Evaluating ecosystems services values due to land use transformation in the Gojeb watershed, Southwest Ethiopia

Hailu Shiferaw, Tena Alamirew, Tibebu Kassawmar, Gete Zeleke
2021 Environmental Systems Research  
Background Land use land cover (LULC) transformation and ecosystems service valuation (ESVs) play important roles for vegetation restoration and design restoration options such as payment for ecosystems service programs. The objective of this work was to quantify LULC transformations and associated ESVs in the Gojeb sub-basin by analyzing LULC between 1986 and 2016 using satellite images, field observations and ancillary datasets. And Ecosystems service valuations of different land use types
more » ... t land use types were carried out using benefit transfer method. Results The summarized LULC classes are: bareland, cropland, grassland, forest, plantation, settlement, shrub, water-body and woodland. The ESVs were evaluated for each LULC based on these LULC classes. Forests had the highest cover (> 423,000 ha ~ 60%) in 1986 but it reduced to 317,000 ha (~ 45%) in 2016. About > 56,000 ha of forests were changed to cultivated land, and > 105,000 ha to different classes. Cultivated land increased to > 258,000 ha (~ 37%) in 2016 compared to 150,000 ha (~ 21.5%) in 1986. The sub-basin had ESVs of US$2.52 billion in 1986 but decreased to US$ 1.97 billion in 2016; losing about US$ 0.551 billion within the last 30 years (annual loss rate of US$ 18.4 million). Potential drivers would be agricultural expansion, land degradation/erosion, landslide and deforestation, indicating that requires concerted effort to restore and manage landscapes for sustainable socio-ecological and economic uses. Conclusion This study is meaningful for management of natural resources in the catchment, improvement of hydropower production and lifespan of the hydropower reservoir besides to improving land productivity for small holder farmers as hydrological cycles and biodiversity components of the catchment can be improved. This study assist policy makers in designing evidence-based programs such as payment for ecosystem services in the study area and elsewhere.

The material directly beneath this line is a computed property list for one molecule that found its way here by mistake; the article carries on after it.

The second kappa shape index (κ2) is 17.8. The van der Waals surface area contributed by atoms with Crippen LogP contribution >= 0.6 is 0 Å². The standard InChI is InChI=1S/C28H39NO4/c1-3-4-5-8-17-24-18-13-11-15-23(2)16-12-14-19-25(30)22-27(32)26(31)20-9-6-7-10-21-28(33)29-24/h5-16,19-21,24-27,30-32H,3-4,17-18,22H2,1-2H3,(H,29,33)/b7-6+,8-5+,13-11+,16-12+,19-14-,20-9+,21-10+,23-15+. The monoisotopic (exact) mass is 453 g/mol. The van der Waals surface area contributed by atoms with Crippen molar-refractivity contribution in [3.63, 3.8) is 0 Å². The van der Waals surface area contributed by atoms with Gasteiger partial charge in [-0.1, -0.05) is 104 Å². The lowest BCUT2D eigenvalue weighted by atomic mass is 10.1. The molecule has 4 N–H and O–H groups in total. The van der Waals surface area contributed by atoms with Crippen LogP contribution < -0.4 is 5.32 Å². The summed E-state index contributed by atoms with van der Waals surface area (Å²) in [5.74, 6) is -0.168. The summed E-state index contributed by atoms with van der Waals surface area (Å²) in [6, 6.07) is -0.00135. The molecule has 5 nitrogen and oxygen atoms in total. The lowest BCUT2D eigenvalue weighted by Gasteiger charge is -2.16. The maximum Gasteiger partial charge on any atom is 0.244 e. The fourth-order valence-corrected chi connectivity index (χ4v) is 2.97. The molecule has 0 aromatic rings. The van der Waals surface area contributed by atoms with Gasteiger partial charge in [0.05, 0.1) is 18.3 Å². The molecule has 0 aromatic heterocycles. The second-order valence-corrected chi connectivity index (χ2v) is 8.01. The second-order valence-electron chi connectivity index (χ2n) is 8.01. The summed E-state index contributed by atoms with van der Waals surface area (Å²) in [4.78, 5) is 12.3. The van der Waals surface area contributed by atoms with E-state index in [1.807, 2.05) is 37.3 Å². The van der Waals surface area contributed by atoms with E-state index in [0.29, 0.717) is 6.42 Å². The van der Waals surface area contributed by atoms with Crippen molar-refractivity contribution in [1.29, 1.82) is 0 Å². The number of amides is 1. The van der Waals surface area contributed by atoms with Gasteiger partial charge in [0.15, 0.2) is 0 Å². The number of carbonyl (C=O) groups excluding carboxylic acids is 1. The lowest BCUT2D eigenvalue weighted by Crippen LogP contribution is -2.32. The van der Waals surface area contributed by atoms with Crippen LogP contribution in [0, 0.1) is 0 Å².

doi:10.1186/s40068-021-00227-3 fatcat:7iy3o7hbtzgl7lgwaibc4iam44